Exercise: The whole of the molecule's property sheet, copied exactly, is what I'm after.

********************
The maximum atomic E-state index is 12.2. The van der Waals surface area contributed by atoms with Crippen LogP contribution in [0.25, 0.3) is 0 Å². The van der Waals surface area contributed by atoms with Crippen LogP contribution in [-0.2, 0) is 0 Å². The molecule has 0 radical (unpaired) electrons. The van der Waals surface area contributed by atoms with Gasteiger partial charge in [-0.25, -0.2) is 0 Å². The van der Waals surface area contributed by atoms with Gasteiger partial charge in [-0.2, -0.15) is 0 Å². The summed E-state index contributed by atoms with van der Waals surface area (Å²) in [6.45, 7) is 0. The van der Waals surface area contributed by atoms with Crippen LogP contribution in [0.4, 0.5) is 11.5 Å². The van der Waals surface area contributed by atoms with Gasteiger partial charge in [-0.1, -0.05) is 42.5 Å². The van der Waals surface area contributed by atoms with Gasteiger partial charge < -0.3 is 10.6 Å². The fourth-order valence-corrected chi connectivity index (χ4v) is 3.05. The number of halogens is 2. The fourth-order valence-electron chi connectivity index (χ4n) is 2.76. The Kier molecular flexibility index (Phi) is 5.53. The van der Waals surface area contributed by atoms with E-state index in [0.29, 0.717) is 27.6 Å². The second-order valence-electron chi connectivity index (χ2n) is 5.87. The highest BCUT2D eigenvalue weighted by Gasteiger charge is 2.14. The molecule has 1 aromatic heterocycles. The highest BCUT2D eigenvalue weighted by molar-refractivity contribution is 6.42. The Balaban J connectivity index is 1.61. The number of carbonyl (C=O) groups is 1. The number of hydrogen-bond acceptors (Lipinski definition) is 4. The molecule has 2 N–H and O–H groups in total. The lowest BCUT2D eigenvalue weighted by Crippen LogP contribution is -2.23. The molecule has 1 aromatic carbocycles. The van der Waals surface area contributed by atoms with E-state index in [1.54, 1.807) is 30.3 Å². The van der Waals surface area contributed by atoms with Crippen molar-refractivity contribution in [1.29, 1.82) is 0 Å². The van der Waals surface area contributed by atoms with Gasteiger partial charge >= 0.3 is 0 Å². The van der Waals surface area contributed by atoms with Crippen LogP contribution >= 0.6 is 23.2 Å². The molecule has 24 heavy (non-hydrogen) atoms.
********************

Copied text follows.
The maximum atomic E-state index is 12.2. The van der Waals surface area contributed by atoms with Crippen LogP contribution in [0.25, 0.3) is 0 Å². The van der Waals surface area contributed by atoms with Crippen LogP contribution in [-0.2, 0) is 0 Å². The molecule has 0 radical (unpaired) electrons. The van der Waals surface area contributed by atoms with Gasteiger partial charge in [-0.25, -0.2) is 0 Å². The van der Waals surface area contributed by atoms with Gasteiger partial charge in [-0.2, -0.15) is 0 Å². The summed E-state index contributed by atoms with van der Waals surface area (Å²) in [6.45, 7) is 0. The van der Waals surface area contributed by atoms with Crippen LogP contribution in [0.4, 0.5) is 11.5 Å². The van der Waals surface area contributed by atoms with Gasteiger partial charge in [-0.1, -0.05) is 42.5 Å². The van der Waals surface area contributed by atoms with Gasteiger partial charge < -0.3 is 10.6 Å². The fourth-order valence-corrected chi connectivity index (χ4v) is 3.05. The number of halogens is 2. The fourth-order valence-electron chi connectivity index (χ4n) is 2.76. The Kier molecular flexibility index (Phi) is 5.53. The van der Waals surface area contributed by atoms with E-state index in [0.29, 0.717) is 27.6 Å². The second-order valence-electron chi connectivity index (χ2n) is 5.87. The highest BCUT2D eigenvalue weighted by Gasteiger charge is 2.14. The molecule has 1 aromatic heterocycles. The highest BCUT2D eigenvalue weighted by molar-refractivity contribution is 6.42. The Balaban J connectivity index is 1.61. The number of carbonyl (C=O) groups is 1. The number of hydrogen-bond acceptors (Lipinski definition) is 4. The molecule has 2 N–H and O–H groups in total. The lowest BCUT2D eigenvalue weighted by Crippen LogP contribution is -2.23. The molecule has 1 aromatic carbocycles. The van der Waals surface area contributed by atoms with E-state index in [1.54, 1.807) is 30.3 Å². The van der Waals surface area contributed by atoms with Crippen molar-refractivity contribution in [1.29, 1.82) is 0 Å². The van der Waals surface area contributed by atoms with Gasteiger partial charge >= 0.3 is 0 Å². The van der Waals surface area contributed by atoms with Crippen LogP contribution >= 0.6 is 23.2 Å². The molecule has 24 heavy (non-hydrogen) atoms.